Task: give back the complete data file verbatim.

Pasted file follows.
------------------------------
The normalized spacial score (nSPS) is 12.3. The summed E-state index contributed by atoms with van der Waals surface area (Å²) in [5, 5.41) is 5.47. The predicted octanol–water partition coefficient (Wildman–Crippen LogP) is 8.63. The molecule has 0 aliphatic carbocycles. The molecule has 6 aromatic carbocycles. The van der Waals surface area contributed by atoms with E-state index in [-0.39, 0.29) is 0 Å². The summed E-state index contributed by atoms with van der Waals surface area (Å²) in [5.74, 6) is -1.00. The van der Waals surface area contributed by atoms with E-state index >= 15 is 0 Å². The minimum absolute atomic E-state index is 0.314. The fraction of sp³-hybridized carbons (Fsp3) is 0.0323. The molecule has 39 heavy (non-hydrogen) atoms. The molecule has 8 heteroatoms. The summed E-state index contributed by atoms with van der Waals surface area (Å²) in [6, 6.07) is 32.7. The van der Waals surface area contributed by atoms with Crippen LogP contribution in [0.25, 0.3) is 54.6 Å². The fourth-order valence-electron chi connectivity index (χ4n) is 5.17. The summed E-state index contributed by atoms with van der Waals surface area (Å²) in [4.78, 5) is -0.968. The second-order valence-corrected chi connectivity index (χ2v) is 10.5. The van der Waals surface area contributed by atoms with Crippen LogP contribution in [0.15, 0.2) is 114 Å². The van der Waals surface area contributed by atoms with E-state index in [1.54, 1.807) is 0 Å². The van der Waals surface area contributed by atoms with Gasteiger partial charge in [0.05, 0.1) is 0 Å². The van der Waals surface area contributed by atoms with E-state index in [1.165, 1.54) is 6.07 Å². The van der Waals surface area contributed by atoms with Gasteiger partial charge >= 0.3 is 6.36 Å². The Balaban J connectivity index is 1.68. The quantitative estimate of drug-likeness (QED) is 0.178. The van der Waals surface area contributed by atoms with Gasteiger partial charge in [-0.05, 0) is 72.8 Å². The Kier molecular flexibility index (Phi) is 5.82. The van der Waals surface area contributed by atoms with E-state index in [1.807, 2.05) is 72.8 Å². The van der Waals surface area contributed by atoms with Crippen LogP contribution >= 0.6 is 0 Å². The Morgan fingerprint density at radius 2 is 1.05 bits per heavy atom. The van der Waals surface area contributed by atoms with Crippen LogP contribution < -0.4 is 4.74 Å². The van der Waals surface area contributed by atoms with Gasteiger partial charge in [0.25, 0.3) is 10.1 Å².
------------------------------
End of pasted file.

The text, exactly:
The normalized spacial score (nSPS) is 12.3. The summed E-state index contributed by atoms with van der Waals surface area (Å²) in [5, 5.41) is 5.47. The predicted octanol–water partition coefficient (Wildman–Crippen LogP) is 8.63. The molecule has 0 aliphatic carbocycles. The molecule has 6 aromatic carbocycles. The van der Waals surface area contributed by atoms with E-state index in [-0.39, 0.29) is 0 Å². The summed E-state index contributed by atoms with van der Waals surface area (Å²) in [5.74, 6) is -1.00. The van der Waals surface area contributed by atoms with E-state index >= 15 is 0 Å². The minimum absolute atomic E-state index is 0.314. The fraction of sp³-hybridized carbons (Fsp3) is 0.0323. The molecule has 39 heavy (non-hydrogen) atoms. The molecule has 8 heteroatoms. The summed E-state index contributed by atoms with van der Waals surface area (Å²) in [6, 6.07) is 32.7. The van der Waals surface area contributed by atoms with Crippen LogP contribution in [0.25, 0.3) is 54.6 Å². The fourth-order valence-electron chi connectivity index (χ4n) is 5.17. The summed E-state index contributed by atoms with van der Waals surface area (Å²) in [4.78, 5) is -0.968. The second-order valence-corrected chi connectivity index (χ2v) is 10.5. The van der Waals surface area contributed by atoms with Crippen LogP contribution in [0.15, 0.2) is 114 Å². The van der Waals surface area contributed by atoms with E-state index in [1.54, 1.807) is 0 Å². The van der Waals surface area contributed by atoms with Gasteiger partial charge in [0.05, 0.1) is 0 Å². The van der Waals surface area contributed by atoms with E-state index in [1.165, 1.54) is 6.07 Å². The van der Waals surface area contributed by atoms with Gasteiger partial charge >= 0.3 is 6.36 Å². The Balaban J connectivity index is 1.68. The quantitative estimate of drug-likeness (QED) is 0.178. The van der Waals surface area contributed by atoms with Gasteiger partial charge in [-0.05, 0) is 72.8 Å². The Kier molecular flexibility index (Phi) is 5.82. The van der Waals surface area contributed by atoms with E-state index in [1.807, 2.05) is 72.8 Å². The van der Waals surface area contributed by atoms with Crippen LogP contribution >= 0.6 is 0 Å². The Morgan fingerprint density at radius 2 is 1.05 bits per heavy atom. The van der Waals surface area contributed by atoms with Crippen LogP contribution < -0.4 is 4.74 Å². The van der Waals surface area contributed by atoms with Gasteiger partial charge in [0.25, 0.3) is 10.1 Å².